In a few months my parents will be celebrating their sixty-ninth wedding anniversary. Wow. Such an amazing milestone. To think some people actually do spend their whole lives together. Side-by-side mastering those insurmountable challenges. More than anything I wished David and I could have worked through the mess. But we didn’t. The truth was after eleven years, despite the trying, the love, we didn’t belong together. He was steak and potatoes, I was champagne and a vegetarian. We lacked the critical things that make two people fundamentally compatible: similar personalities and similar perspectives on life. And nothing we could have done or said to each other would ever fudge over something as decisive as that.
“Some of the biggest challenges in relationships come from the fact that most people enter a relationship in order to get something: they’re trying to find someone who’s going to make them feel good. In reality, the only way a relationship will last is if you see your relationship as a place that you go to give, and not a place that you go to take.” ― Tony Robbins
When a relationship dies, you can’t help but feel like you’ve failed somewhere. It’s natural. But you shouldn’t see it that way, rather take it as an opportunity to grow. I understand this seems like a mind-boggling thing to do — especially when you’re in the thick of it — yet I’m firmly convinced once a breath comes your way, like the loss of a loved one, it’s imperative to allow yourself the time to grieve for it, see your part in it, own the mistakes, then pick up the pieces and move on. This is the process. The soulful metamorphosis of a butterfly breaking free.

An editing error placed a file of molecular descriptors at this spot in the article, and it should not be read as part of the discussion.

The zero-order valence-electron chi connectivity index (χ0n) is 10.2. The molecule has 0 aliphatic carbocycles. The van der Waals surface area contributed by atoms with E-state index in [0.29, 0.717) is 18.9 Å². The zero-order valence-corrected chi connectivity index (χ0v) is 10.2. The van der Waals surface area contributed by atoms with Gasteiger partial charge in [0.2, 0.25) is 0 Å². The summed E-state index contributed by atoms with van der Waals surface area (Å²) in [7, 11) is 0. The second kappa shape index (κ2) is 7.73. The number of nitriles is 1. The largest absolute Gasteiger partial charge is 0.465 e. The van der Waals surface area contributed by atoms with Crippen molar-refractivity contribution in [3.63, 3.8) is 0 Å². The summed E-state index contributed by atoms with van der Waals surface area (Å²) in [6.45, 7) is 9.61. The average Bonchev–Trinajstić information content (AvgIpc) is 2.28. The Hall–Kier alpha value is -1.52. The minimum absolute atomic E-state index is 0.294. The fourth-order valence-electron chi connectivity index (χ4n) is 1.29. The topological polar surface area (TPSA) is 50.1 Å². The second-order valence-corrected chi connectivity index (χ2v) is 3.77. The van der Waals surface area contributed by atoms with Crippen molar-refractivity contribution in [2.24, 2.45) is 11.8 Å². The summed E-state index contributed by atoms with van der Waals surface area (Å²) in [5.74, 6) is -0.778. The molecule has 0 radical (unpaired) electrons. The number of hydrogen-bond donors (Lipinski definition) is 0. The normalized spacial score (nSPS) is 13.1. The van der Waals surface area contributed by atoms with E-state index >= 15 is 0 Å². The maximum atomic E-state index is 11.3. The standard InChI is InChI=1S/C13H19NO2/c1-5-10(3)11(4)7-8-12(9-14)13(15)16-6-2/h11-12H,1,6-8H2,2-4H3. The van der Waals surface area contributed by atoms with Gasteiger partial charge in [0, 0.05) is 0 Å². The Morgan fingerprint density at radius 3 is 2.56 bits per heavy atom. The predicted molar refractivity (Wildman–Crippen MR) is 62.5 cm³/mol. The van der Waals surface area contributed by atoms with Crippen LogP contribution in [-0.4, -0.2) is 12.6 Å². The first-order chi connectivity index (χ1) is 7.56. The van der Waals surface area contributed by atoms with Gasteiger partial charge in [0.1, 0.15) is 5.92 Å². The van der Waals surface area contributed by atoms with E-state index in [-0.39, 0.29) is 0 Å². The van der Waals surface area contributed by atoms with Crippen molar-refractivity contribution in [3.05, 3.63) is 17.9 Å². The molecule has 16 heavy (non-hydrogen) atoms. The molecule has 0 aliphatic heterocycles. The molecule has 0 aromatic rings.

The day David walked out of my life, I was beyond petrified. Nights after the children went to sleep, I’d curl up on the floor inside my closet and cry until I was bone dry. I wasn’t sure how I would survive. If I could survive. The future didn’t exist for me. Facing so many uncertainties with two young children glued to my side, I only knew I had to. That and nothing else. So I put one foot in front of the other, taking any job I could, forging through eleven more years mired in legal battle after legal battle (that in itself is a novel), until slowly, very slowly I found myself again.
Over the years I’ve often thought that as wonderful as the concept of marriage seems, I’m more than okay skipping that whole shebang. I will though continue in my quest for a healthy relationship where deep sexy kisses, happy meals and love are the norm. Being the eternal optimist that I am.
But if I don’t find it …
Well, let me just say that through all my stumbling and picking myself back up, I’ve learned that the most important relationship I’ll ever have, is with myself. That is the one that rightfully defines me. And at this stage of the age game, like so many of us who have become set in our ways, have discovered passions you didn’t feel ourselves capable of, I’m finally at that place in the road where I love my life, love who I am (wobbly bits and all).
Just the way I am. ❤
Photo credit: http://bit.ly/2qAS2mC-